Amazon Studios is saddling up for Point Of Honor, a Civil War drama from former Lost co-showrunner Carlton Cuse and Secretariat director Randall Wallace. I hear the streaming service is finalizing a pilot order deal for the project, to be co-produced by ABC Studios’ boutique division ABC Signature and Amazon Studios.
Point of Honor is a historical drama about a fictional family from Lynchburg, VA who find their lives and family fractured by the commencement of the Civil War. It has been a passion project for Cuse and was the first show he developed after his six-season run on the Emmy-winning ABC drama Lost. He and Wallace, who separately were both interested in doing Civil War projects, were put together by their mutual agent, WME’s Ari Greeenburg. Their ideas melded together well, and the two created the show together. The teaming gave the project two different perspectives on the war as Wallace is from the south and went to Duke and Cuse grew up in Boston and went to Harvard.
Like Lost, Point Of Honor was set up at ABC though ABC Studios during the 2010-11 season but did not go to production. Barry Jossen, then head of ABC Studios, was a big champion of the project. He is now an executive producer alongside Cuse as he was instrumental in setting the show up at Amazon. Key on the Amazon side was Amazon Studios head of drama Morgan Wandell, who also knew of the project from his days at ABC Studios. Point Of Honor had been envisioned as a major event series, a genre whose popularity has been on the rise the past couple of years. Cuse and Wallace co-wrote the script, with Wallace set to direct. Read More »
Heaven Is For Real is headed towards at least $3.7mil on its opening day today for TriStar Pictures with estimates looking like $20M for the 5-day, according to Sony. The best news is that the film, based on the best-selling Christian book, got an A+ CinemaScore for those 35 and under and an A overall. The film is the latest in the faith-based genre to bow this year, following Son Of God and God’s Not Dead, however this one is right in time for Easter weekend. Son Of God from Fox debuted at the end of February with $25.6M its opening weekend, while God’s Not Dead garnered $9.2M and a very strong per screen average of almost $12,000 per screen when it opened on March 21. Heaven Is For Real has 2,417 runs.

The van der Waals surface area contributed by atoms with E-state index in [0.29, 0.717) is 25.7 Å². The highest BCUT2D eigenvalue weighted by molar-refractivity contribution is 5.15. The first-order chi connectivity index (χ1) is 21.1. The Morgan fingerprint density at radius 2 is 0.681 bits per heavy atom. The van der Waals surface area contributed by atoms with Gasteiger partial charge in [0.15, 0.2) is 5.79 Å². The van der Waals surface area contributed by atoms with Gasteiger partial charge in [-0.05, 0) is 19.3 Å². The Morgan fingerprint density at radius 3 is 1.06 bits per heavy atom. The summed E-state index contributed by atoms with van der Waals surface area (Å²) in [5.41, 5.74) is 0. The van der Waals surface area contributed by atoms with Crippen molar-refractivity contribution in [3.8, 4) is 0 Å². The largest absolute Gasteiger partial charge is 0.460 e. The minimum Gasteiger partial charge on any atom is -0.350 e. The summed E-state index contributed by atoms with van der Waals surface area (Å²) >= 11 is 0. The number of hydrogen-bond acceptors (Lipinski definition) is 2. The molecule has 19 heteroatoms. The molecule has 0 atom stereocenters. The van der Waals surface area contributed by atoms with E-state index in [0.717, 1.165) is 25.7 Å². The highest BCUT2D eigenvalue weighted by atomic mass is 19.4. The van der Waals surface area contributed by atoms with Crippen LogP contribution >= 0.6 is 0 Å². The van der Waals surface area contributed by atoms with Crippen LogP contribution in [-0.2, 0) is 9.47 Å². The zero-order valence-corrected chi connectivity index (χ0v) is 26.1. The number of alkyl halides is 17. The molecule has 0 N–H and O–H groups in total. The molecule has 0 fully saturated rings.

Directed by Randall Wallace and starring fan fav Greg Kinnear, the film is about a four-year-old boy who has a near-death experience and reveals to his parents that he visited Heaven. The film centers on his father’s decision to tell the world. The true-life story is about the Burpo family: Colton and his parents, Sonja and Todd (a pastor) who are from a small town in Nebraska. Colton almost died when he was in the hospital during emergency surgery. After he recovered, he began talking about the experience he had … Read More »
EXCLUSIVE: New Regency has paid high six-figures for Gunslingers, a pitch that Braveheart scribe Randall Wallace will write for Vince Vaughn to star. Vaughn will produce through his Wild West Picture Show Productions banner with Victoria Vaughn exec producing. Wallace is also a producer along with New Regency. Michael Lagnese from WWPS is associate producer.
They are keeping the log line under wraps, but here is what I know: It’s an action adventure set in modern-day Los Angeles, where heroic and iconic characters from the past collide with contemporary urban reality. It’s a movie that explores what real heroism is in a fun and unexpected way. It’s also a two-hander.
Vaughn will next be seen in The Watch, the Fox comedy that opens July 27, and the Stephen Frears-directed Lay The Favorite. He re-teams with Wedding Crasher star Owen Wilson in the Shawn Levy-directed The Internship. Wallace most recently directed Secretariat and is attached to The Conscientious Objector. He’s repped by WME and Media Talent Group’s Geyer Kosinski, while Vaughn is repped by CAA.